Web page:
MIAMI - Florida Marlins manager Joe Girardi was fired Tuesday, a move that had been expected after his rift with owner Jeffrey Loria boiled over in an on-field confrontation two months ago.
Florida Marlins manager Joe Girardi watches the game against the Philadelphia Phillies' in the fourth inning of a baseball game Sunday, Oct. 1, 2006, in Miami. The Marlins won, 3-2. (AP Photo/Alan Diaz)
Girardi lost his job even though he's considered a strong candidate for NL manager of the year. The Marlins had baseball's youngest team and lowest payroll at $15 million, but Girardi led them to a 78-84 record, and they were in contention for a playoff berth until a late-September fade.
The cost-conscious Marlins wanted Girardi out so badly they were willing to let him go with two years left on a guaranteed three-year contract he signed in October 2005, when he became a manager for the first time. At 41, he was the second-youngest manager in the major leagues after spending 15 years as a big-league catcher.
Atlanta third-base coach Fredi Gonzalez is considered the front-runner to replace Girardi. Gonzalez was runner-up in the Marlins' search a year ago after Jack McKeon resigned.
Girardi said he was fired during a brief meeting in his office with team president David Samson, general manager Larry Beinfest and assistant general manager Mike Hill. Loria did not attend.
"They came in and said, `We're going to make a change,'" Girardi said. He said no reason was given.
"To hash over what happened doesn't make any sense," Girardi said.
Marlins officials did not immediately return phone calls seeking comment.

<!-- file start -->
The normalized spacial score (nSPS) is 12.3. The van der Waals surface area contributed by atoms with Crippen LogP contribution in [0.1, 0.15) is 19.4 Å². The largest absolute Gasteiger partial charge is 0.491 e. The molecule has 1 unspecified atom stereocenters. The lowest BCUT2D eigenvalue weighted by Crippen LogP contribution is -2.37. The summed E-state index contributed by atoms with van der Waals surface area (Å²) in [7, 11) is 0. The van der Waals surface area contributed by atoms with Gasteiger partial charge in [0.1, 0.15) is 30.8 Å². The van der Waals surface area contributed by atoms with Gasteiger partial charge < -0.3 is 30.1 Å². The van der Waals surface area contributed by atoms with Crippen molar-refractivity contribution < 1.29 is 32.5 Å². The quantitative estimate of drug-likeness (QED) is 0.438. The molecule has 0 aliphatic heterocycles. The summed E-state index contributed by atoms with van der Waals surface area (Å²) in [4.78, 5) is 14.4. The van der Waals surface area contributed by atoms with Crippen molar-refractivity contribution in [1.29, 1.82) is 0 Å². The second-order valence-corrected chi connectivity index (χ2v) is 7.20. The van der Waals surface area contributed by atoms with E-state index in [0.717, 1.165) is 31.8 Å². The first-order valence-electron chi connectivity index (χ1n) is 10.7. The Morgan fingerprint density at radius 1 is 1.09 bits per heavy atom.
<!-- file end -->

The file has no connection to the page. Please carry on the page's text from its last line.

Girardi, an Illinois native and Northwestern graduate, becomes a potential candidate to replace Dusty Baker, whose contract with the Chicago Cubs was not renewed Monday. Two other teams are also looking for managers — Washington parted with Frank Robinson, and San Francisco cut ties with Felipe Alou.
Girardi said he has no idea what he'll do next season and plans to discuss options with his wife.
His strained relationship with Loria and Beinfest became public this summer. Loria subsequently declined to endorse the job Girardi did in his first year as a manager, even though the Marlins far exceeded expectations while playing 22 rookies.
The rift erupted at a game Aug. 6 when Loria berated an umpire while sitting behind the plate. From the dugout, Girardi asked the owner to stop, witnesses said. Loria angrily left his seat and confronted Girardi after the game during a 90-minute clubhouse meeting.
Loria declined to comment on the episode or respond to published reports that he fired Girardi, then changed his mind. Girardi also declined to discuss his differences with Loria and Beinfest.
"Obviously, the things I did, whether they were perfect or not, the players responded. We won," Girardi said.
Beginning in spring training, Beinfest clashed with Girardi over personnel decisions, and during the second half of the season the general manager was rarely seen in the clubhouse or manager's office.
The power struggle had no apparent affect on the team. The Marlins were widely projected to lose more than 100 games, but instead they rallied from an 11-31 start and trailed in the NL wild-card race by only two games on Sept. 12 before fading.
The Marlins became the first team to climb above .500 from 20 games under. They also became the first team to have four rookie pitchers win 10 games, and they set a record for most home runs by rookies with 112.
"People thought we were going to lose more games than any team in baseball, and we didn't," Girardi said. "And that's because of the players."
As a player, Girardi was a member of three World Series championship teams with the New York Yankees. He spent seven seasons with the Chicago Cubs and also played for the Colorado Rockies and St. Louis Cardinals before retiring as a player in 2003.
The Marlins' managerial change will be the eighth since their first game in 1993.